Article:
High-profile local chef has issued an apology for a recent Instagram post that he maintains was a joke but that local members of the Jewish community described as dangerous anti-semitic rhetoric.
Brooks, an owner of Indianapolis restaurants Milktooth and Beholder, has gained national prominence for his eclectic food and often-changing menus. He opened Milktooth with his then-wife, Ashley Brooks, in Fletcher Place in 2014, and was named one of Food and Wine magazine’s 10 “Best New Chefs” the following year.
Milktooth, which had been operating on a carryout-only basis since December, reopened for dine-in service Friday with a new menu that includes Jewish deli-inspired items, including knishes and matzo ball soup.
The day before Milktooth’s reopening, Brooks posted a message to his personal Instagram account that he said was a response to allegations that he was appropriating Jewish cuisine. Brooks, 36, is Jewish.
According to The Indianapolis Star, which reported the controversy last week, the post jokingly said, “If I’m not ‘really Jewish’ then how would I be so familiar with the taste of children’s blood?” Brooks said he has since deactivated all his personal social media accounts.
The message was a reference to blood libel—a centuries-old anti-semitic falsehood that accuses Jews of murdering Christians, especially children, to use their blood in rituals.
On Tuesday afternoon, after backlash from members of the local Jewish community, Brooks posted an apology via Milktooth’s Instagram account.
The message read, in part, “I would like to formally apologize and share my regret for the statements I made last week on Instagram. I sincerely was shocked that anyone could interpret them as anything but commentary and mockery of the ridiculous nature of anti-semitism and racism as a whole, but I acknowledge that my words shocked and hurt members of my community locally and nationally.”
Brooks told IBJ on Wednesday evening that his “intentions were not to offend anyone. I think it was pretty clear that I was showing the ridiculousness of anti-semitism—or at least trying to.”
He also acknowledged that online attempts at humor can fall flat. “That’s the danger, intent is lost in social media. Nuance is lost,” he said.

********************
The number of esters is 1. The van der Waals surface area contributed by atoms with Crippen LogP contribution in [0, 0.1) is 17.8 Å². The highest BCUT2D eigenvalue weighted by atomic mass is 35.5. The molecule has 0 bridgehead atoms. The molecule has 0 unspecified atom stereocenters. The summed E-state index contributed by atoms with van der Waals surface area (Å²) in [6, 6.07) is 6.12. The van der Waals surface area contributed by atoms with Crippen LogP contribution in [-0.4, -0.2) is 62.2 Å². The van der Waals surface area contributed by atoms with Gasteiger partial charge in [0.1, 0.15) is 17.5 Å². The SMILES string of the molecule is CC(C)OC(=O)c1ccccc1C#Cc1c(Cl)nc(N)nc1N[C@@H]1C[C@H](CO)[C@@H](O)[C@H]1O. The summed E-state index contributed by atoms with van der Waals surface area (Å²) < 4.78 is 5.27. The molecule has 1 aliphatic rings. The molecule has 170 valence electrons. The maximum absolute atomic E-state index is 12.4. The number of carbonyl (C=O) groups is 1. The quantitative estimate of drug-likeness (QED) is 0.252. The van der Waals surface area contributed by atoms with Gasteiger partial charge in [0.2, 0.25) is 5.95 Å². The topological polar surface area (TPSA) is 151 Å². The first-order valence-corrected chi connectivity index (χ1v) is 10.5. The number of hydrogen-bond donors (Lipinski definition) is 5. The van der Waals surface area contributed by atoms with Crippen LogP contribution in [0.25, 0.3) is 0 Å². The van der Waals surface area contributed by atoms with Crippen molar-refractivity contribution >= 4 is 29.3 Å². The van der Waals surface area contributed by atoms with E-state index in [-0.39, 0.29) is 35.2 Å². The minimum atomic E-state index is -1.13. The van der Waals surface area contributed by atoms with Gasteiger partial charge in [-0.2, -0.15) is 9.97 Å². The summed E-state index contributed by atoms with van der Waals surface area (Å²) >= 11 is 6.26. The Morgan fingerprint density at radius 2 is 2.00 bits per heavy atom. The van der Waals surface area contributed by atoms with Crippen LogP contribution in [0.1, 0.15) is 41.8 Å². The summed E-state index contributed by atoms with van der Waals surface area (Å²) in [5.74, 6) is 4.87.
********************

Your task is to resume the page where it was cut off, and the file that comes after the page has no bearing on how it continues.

Members of the local Jewish community said they appreciate that Brooks apologized publicly, but they maintain that blood libel is never a proper subject for jokes.
“There are certain things you don’t joke about,” said Sandy Sasso, the rabbi emerita at Indianapolis’ Congregation Beth-El Zedeck. “(Brooks) may have meant it that way, but because of the seriousness of this reference and its long history of tragic consequences, it’s hard to consider it a joke.”
Sasso said the myth of blood libel has been around since the Middle Ages and has a long history of being used as incitement for violence against Jews.
Lindsey Mintz, executive director of the Indianapolis chapter of the Jewish Community Relations Council, said her office has seen a “steady increase” in anti-semitic incidents in Indiana over the past six or seven years, making statements like the one Brooks posted last week especially troublesome.
“For some people, using really problematic language might not seem that dangerous,” she said. “But from the JCRC’s perch, we see every expression of anti-semitism, no matter who it’s from, as potentially dangerous and a very real concern.”
Mintz also said she views Brooks’ apology as a “significant” action. “It was necessary, and it’s important that he very clearly express regret.”
Mintz and Sasso both said that social media has made it easier for anti-semitic ideas to proliferate and harder to stomp them out.
“Part of what makes 21st-century anti-semitism so incredibly challenging to confront is social media,” Mintz said. “Social media allows (anti-semitic ideas) to spread like wildfire, and that changes the game significantly.”
Rabbi Benjamin Sendrow, who leads Congregation Shaarey Tefilla in Carmel, said blood libel is “a very serious thing and nothing to be made light of.” However, he also said people deserve a second chance if they sincerely express regret for their words.
“I think people make mistakes and people say stupid things,” Sendrow said. “I think it’s very easy to find reasons to be offended by people—and many times they’re legitimate—but I think it’s very important that we give someone the benefit of the doubt.”
For his part, Brooks said he thinks the incident has been “blown completely out of proportion but, at the same time, if I hurt anybody’s feelings, I’m obviously regretful of that.”
Brooks also said he disputes the idea that some topics shouldn’t be joked about, although he understands his comments were hurtful to some.
“I do see that point of view, but I also think people can joke about anything. … I look at comedy as one of the last beacons of free speech,” he said.
This is not the first time that Brooks’ comments online have landed him in hot water. In 2018, when the traveling mural artist known as Muckrock painted an image of copulating rabbits on Beholder’s exterior wall, Brooks posted a vulgar social media response to people who expressed disapproval of the image. The mural has since been painted over, but a painting of the same image now hangs inside the 10th Street restaurant.
“I know that I’m a loudmouth,” Brooks said, “I like that about myself.”